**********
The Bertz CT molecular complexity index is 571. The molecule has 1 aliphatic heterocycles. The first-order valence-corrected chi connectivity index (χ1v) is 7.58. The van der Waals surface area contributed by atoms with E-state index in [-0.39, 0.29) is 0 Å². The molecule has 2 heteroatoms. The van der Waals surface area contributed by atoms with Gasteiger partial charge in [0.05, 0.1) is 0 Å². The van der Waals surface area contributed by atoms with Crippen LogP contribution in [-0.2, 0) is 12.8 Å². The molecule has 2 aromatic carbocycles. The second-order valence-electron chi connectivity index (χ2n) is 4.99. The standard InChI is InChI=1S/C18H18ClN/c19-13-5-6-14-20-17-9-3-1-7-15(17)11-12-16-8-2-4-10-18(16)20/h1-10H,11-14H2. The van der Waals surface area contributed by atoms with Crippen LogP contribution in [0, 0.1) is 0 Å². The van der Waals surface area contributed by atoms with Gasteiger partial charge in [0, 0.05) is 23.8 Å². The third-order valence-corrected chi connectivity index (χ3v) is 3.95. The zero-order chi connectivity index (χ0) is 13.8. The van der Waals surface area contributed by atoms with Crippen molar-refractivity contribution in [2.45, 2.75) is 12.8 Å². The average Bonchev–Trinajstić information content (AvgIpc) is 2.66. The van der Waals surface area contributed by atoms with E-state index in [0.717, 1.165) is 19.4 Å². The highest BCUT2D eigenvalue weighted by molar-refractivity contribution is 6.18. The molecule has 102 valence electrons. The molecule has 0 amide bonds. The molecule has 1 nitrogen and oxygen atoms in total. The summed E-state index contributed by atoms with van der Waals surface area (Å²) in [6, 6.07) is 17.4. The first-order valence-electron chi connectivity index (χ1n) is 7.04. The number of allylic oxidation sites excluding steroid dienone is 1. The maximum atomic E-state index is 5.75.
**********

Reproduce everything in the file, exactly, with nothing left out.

The Bertz CT molecular complexity index is 571. The molecule has 1 aliphatic heterocycles. The first-order valence-corrected chi connectivity index (χ1v) is 7.58. The van der Waals surface area contributed by atoms with E-state index in [-0.39, 0.29) is 0 Å². The molecule has 2 heteroatoms. The van der Waals surface area contributed by atoms with Gasteiger partial charge in [0.05, 0.1) is 0 Å². The van der Waals surface area contributed by atoms with Crippen LogP contribution in [-0.2, 0) is 12.8 Å². The molecule has 2 aromatic carbocycles. The second-order valence-electron chi connectivity index (χ2n) is 4.99. The standard InChI is InChI=1S/C18H18ClN/c19-13-5-6-14-20-17-9-3-1-7-15(17)11-12-16-8-2-4-10-18(16)20/h1-10H,11-14H2. The van der Waals surface area contributed by atoms with Crippen LogP contribution in [0, 0.1) is 0 Å². The van der Waals surface area contributed by atoms with Gasteiger partial charge in [0, 0.05) is 23.8 Å². The third-order valence-corrected chi connectivity index (χ3v) is 3.95. The zero-order chi connectivity index (χ0) is 13.8. The van der Waals surface area contributed by atoms with Crippen molar-refractivity contribution in [2.45, 2.75) is 12.8 Å². The average Bonchev–Trinajstić information content (AvgIpc) is 2.66. The van der Waals surface area contributed by atoms with E-state index in [0.717, 1.165) is 19.4 Å². The highest BCUT2D eigenvalue weighted by molar-refractivity contribution is 6.18. The molecule has 102 valence electrons. The molecule has 0 amide bonds. The molecule has 1 nitrogen and oxygen atoms in total. The summed E-state index contributed by atoms with van der Waals surface area (Å²) in [6, 6.07) is 17.4. The first-order valence-electron chi connectivity index (χ1n) is 7.04. The number of allylic oxidation sites excluding steroid dienone is 1. The maximum atomic E-state index is 5.75.